Philly Comedy Round-up, Vol. 35

This weekend the Arts Parlor will host the first in The Sideshows series of one act plays. The Sideshow: Hidden in This Picture features the one act originally written in the late 80's by screenwriter extraodinaire, Aaron Sorkin. It's a single scene focusing on a first time director dealing with an egotistical writer a penny pinching producer, a dim witted assistant and an invasion of cows that arrived to ruin his oscar winning shot. The show stars Nathan Edmondson, Bert Archer, Matt Nelson and Daniel Jaquette and is directed by Mike Marbach. The show will play Friday February 24 at 10:30pm, Saturday February 25 at 8:30pm, and Sunday February 26 at 3:00pm.

Last week in a show at Temple University the team of comedians was chosen to represent the school in this year's National College Comedy Competition. The first round of competition will be held at Helium Comedy Clubon Sunday, March 18 at 7:30pm and will showcase the Temple team facing off against a team of comics from Penn State. The comedians representing each school are Temple: Tyler Wolf, Alex Grubard, Matt Kase, Paul Kenton, Steve Lipman, Jordana Lipsitz, Tim Ryan, Chris Whitehair Penn State: Kyle Dodson, Bill Hood, Stephanie Wain, Sean Becker, Dave Porter, Tom Wong, Spencer Frank, Kevin Gallagher.

Last week, for his Newsmakers Podcast, comedian Luke Giordano sat down to interview his childhood hero George Lucas. To see how things turned out for Luke you can listen to the episode on his website Everything You Like is Stupid.

Last week comedian Ted Alexandro headlined at Helium Comedy Club. If you missed it, that's a shame, because he's great, but at least you can still read this interview with him from CityPaper.

Sign-ups for ComedySportz Philly's spring classes have begun. The company is offering three levels of classes each at the early registration price of $179 (until March 7). You can sign up for classes online.

 


Philly Comedy Round-up, Vol. 34

This Saturday, Comedians for a Cause will hold a Benefit Dustin Walls at Connie's Ric Rac. The show will feature comedians  Joe Mayo, Mike Rainey, James Hesky, Tommy Pope, Dave Terruso, and Eric Todd and all proceeds will go to the family of Dustin, a local friend to many comics who recently passed away after a fight with cancer. Donations can also be made via Pay Pal to mrainey@gmail.com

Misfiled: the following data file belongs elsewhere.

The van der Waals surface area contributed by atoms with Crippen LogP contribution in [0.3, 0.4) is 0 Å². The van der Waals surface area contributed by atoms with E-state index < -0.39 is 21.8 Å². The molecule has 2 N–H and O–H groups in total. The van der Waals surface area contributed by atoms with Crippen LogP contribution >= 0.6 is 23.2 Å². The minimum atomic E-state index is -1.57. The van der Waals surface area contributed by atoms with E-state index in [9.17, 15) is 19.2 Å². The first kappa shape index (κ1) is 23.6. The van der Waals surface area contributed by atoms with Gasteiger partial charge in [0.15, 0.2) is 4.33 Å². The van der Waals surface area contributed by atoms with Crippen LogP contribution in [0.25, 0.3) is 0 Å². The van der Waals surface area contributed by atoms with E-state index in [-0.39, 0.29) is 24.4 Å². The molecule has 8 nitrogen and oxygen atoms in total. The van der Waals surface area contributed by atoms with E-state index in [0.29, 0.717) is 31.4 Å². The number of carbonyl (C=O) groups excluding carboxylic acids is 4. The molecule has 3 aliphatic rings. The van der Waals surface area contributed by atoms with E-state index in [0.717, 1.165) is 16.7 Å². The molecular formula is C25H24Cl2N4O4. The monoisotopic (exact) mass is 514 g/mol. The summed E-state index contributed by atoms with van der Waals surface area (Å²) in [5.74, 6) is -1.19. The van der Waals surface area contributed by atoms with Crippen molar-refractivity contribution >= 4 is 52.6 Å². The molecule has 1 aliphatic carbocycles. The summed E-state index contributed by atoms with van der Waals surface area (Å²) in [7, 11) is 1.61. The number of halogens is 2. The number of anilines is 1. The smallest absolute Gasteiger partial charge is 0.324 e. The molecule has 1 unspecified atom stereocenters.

There are multiple chances this week to get out and see some storytelling. On Tuesday Second Stories Presents: Dream Date (7:00pm, The Dive) will feature stories from Alanna Kennedy-Gorman, Alejandro Morales, Lia Brennan, Alex Gross, Hillary Rea, Larry Napolitano,and Jaime Fountaine. Wednesday's Tell Me a Story: Yesterday (7:00pm, Shot Tower Coffee) will feature stories from Carolyn Busa, Martha Cooney, Jaime Fountaine, Alejandro Morales, Larry Napolitano, Dave Terruso, Becca Trabin, Todd Shaeffer.

This Wednesday Rooftop Comedy will come to Philadelphia's Temple University to help pick the team of student comedians that will represent the Owls in this years' National College Comedy Competition. The show will be at 8:00pm in The Owl Cove in Mitten Hall on Temple's campus and will feature student comedians vying for a spot in the March 18th competition against Penn State at Helium Comedy Club.

On Friday, The Arts Parlor (1170 S. Broad St.) will host The Sideshow: Powerballin' . The show will feature improv sets from Asteroid! Beirdo and a Powerball Team, where PHIT Training Center students can put their name in a hat for a chance to be picked to perform with a few improv veterans.

Rittenhouse Comedy will host Kryptonite For Your Relationship this Tuesday night at Noche. The Valentine's Day show will feature sets from Lisa Yost, Shanell Travis, Sarah M., Steve Miller-Miller, Mary Radzinski, Paul Easton, Alex Pearlman, Conrad Roth, Reggie Conquest and will be hosted by Jack Martin.

Center City Comedy recently released this promo video featuring Carolyn Busa, H. Foley, Tom Cassidy, Chris Cotton and Conrad Roth. The video promotes their website and a mysterious hotline. What happens when you call? Give it a try and let us know.